Feeney's new anti-agency gets out before it's found out

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Jim Feeney, at 63 (the same age as me), has been around the track a few times. He worked 26 years at legendary ad agencies Ted Bates & Co. and Ally & Gargano, and later headed Trone Advertising and Albert Frank Guenther Law. As it says in his bio, he may be the only person in the industry to have been an integral part of the launch of three telephone companies: MCI (at Ally & Gargano) and PSINet and Winstar (at Trone).

So he's an agency man through and through. The late copy chief Gail Raphael, in a 1980 article he wrote for us, called Jim the best account exec he ever worked with. "In a business which Fred Wakeman once described as permeated by `the smell of fear,' Jim had a sense of total self-confidence that never deserted him," Gail stated. "It was not that he was unaware of the unexpected and often undeserved casualties of the agency business; it was simply that he never allowed them to affect him."

I met Jim several years ago. He was at Trone and told me he was going to rid it of tobacco business (Camel). He did, and replaced what was its biggest account with enough new business to make up for it. (After he left, Trone got back into the tobacco business.)

During all of his agency stints, Jim's clients always asked what the agency people on their account did all day. "You could get away with not calling on Monday or Tuesday, but if you didn't call by Wednesday you were in big trouble," he told me.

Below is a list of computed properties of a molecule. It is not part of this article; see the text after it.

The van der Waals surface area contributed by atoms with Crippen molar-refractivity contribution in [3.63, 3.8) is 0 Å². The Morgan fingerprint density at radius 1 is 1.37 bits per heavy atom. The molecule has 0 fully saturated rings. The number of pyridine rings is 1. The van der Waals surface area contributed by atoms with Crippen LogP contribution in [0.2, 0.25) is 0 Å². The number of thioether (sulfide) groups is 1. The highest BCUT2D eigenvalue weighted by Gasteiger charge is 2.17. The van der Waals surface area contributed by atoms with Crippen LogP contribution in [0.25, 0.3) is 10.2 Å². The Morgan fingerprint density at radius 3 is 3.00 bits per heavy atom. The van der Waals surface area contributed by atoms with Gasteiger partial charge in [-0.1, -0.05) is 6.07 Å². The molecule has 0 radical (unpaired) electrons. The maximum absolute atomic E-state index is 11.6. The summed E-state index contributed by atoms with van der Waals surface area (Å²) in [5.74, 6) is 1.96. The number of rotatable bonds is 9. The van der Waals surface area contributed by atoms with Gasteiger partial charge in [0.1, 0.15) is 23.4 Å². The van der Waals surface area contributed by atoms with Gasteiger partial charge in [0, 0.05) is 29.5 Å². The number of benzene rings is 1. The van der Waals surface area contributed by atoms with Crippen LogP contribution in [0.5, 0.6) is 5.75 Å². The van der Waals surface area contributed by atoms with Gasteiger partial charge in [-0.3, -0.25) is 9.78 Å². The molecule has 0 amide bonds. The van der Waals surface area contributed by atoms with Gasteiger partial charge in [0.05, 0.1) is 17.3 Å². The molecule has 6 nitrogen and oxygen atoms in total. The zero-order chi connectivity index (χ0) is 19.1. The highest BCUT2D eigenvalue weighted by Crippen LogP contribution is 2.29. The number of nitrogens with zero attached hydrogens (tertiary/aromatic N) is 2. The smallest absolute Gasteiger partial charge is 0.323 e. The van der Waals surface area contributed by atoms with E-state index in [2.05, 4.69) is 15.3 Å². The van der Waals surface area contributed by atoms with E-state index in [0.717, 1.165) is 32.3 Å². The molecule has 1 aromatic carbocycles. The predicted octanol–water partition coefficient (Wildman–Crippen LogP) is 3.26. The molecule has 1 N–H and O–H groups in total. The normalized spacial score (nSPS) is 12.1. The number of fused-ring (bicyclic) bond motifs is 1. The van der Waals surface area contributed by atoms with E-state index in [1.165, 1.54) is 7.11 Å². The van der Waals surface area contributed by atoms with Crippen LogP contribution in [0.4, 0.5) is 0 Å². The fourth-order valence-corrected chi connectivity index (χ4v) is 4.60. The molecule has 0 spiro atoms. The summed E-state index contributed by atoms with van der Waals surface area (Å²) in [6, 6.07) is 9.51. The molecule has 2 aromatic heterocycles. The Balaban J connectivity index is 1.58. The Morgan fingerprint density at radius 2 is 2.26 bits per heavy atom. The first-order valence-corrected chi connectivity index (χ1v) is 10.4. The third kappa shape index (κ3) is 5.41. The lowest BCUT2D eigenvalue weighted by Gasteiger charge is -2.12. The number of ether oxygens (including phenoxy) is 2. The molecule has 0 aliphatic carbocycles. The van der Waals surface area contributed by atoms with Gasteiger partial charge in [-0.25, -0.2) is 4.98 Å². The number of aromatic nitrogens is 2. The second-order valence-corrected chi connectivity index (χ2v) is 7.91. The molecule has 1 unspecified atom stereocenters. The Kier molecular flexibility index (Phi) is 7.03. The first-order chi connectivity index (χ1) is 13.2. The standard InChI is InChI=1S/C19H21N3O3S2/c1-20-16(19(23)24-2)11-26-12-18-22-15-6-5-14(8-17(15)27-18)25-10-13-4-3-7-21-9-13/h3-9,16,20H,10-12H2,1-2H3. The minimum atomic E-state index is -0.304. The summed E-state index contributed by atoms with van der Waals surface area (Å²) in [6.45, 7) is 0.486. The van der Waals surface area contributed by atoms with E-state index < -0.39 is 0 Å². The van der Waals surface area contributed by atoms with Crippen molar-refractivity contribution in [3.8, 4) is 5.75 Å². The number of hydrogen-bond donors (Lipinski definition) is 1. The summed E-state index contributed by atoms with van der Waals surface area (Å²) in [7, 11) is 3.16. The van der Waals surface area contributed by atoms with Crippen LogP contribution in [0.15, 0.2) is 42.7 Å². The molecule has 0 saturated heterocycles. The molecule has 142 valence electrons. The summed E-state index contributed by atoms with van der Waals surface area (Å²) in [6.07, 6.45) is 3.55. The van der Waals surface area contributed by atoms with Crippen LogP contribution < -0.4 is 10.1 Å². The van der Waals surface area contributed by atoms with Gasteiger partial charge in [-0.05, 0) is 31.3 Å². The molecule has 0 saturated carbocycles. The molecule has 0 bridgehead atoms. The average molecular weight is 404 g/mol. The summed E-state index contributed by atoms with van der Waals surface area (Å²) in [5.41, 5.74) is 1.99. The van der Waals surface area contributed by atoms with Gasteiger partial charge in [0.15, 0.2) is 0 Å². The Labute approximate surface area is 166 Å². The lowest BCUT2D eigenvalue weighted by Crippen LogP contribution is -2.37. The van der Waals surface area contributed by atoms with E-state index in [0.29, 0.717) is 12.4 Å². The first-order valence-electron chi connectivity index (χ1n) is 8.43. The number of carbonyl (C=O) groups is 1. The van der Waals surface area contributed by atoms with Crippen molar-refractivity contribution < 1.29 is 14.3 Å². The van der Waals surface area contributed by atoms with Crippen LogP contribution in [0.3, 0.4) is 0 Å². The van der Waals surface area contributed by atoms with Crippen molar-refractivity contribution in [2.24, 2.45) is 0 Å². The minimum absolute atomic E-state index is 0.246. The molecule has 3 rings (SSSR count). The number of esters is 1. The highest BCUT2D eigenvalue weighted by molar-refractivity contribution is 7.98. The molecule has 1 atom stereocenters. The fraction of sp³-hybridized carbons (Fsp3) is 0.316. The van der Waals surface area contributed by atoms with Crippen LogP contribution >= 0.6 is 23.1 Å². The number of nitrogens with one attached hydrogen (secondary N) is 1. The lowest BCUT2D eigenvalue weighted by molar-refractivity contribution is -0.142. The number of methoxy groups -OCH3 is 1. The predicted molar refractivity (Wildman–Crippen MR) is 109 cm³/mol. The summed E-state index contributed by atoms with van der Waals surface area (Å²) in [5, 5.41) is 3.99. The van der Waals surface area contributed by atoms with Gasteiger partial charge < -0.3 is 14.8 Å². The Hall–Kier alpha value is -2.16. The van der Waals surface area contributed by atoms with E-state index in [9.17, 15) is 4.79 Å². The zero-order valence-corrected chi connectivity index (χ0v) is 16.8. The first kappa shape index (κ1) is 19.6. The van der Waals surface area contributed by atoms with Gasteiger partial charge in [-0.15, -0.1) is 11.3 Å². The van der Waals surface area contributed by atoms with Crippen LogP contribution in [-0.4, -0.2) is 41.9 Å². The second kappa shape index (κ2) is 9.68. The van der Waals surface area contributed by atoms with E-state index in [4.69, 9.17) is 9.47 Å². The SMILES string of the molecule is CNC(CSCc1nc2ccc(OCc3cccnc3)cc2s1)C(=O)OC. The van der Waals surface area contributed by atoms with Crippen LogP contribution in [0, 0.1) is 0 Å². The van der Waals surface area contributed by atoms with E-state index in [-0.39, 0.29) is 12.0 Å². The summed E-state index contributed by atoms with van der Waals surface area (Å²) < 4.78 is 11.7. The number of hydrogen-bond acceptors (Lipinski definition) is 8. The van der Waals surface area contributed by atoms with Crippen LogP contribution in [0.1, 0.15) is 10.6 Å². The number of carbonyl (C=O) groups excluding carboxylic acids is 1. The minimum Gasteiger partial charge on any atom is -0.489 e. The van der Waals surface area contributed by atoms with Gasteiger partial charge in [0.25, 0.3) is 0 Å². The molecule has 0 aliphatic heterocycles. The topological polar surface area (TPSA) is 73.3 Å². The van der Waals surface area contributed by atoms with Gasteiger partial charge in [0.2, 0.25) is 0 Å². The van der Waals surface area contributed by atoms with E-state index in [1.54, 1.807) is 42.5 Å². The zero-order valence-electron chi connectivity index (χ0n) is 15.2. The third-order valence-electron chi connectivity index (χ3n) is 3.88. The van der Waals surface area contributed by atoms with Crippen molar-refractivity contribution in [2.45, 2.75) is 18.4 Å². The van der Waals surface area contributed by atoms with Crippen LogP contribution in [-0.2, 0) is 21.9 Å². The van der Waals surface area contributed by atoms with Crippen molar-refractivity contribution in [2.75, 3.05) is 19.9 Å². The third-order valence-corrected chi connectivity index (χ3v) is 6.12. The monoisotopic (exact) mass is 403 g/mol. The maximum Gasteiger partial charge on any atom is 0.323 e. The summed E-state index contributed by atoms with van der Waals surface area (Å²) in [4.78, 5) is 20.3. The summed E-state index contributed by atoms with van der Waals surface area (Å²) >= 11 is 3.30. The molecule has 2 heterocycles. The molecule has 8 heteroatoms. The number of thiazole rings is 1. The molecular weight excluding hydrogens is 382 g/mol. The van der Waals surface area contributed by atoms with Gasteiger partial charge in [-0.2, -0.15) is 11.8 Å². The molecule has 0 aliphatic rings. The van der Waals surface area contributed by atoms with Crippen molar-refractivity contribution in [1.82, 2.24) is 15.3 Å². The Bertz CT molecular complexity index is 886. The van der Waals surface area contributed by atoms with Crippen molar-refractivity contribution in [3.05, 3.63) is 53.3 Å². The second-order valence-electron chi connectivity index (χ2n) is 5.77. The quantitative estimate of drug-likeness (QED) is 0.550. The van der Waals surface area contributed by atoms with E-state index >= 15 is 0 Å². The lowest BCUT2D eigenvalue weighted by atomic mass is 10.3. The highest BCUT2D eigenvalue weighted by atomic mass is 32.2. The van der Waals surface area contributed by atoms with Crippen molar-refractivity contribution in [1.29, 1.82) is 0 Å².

So Jim, with two partners, Dale Cunningham and Jim Parry, now is starting a sort of anti-agency that will be gone from its clients' business before they start complaining about its lack of availability. The idea is for their firm, Catalyst New York, to provide temporary ad service or, as their brochure puts it, "a few months' burst of commitment, vitality, drive and inspiration." As Jim says, "For three months it's the honeymoon period; then we're gone." Catalyst New York can draw on a pool of 250 freelance copywriters (even Hollywood writers), art directors, planners and account/marketing execs. They come up with "fresh, on-target strategy, positionings and executions (storyboards and ad comps and then, if you want, finished commercials and ads)." After that, they're out of there.

And out of there is where he wants to be. "I'm not looking to build long-term relationships," Jim told me. "I've got all the long-term relationships I want in my private life."

Jim, like so many others I've talked with, feels the business has changed-and not for the better. "When did all this change? I'm not sure, but I think it was in the `80s, when two very rich brothers from London made my boss at Bates a very happy and independent man. The work may not have changed that much as a result, but we did. And our clients did. I'm not so sure we liked each other as much," Jim says.

He was talking about when the Saatchi brothers bought Ted Bates & Co. and Bates chief Bob Jacoby cashed in for more than $100 million. Clients resented that Jacoby and others got rich on their accounts. That distrust lingers to this day. Jim puts it more bluntly: "Fear is rampant, and the joy goes out of your day. Fear sets in when agency people begin to think, `When am I going to be found out about what I do all day long?"'

But at Catalyst, Jim contends, "We're going to be all over them. We're going to become pests. It's a different model."

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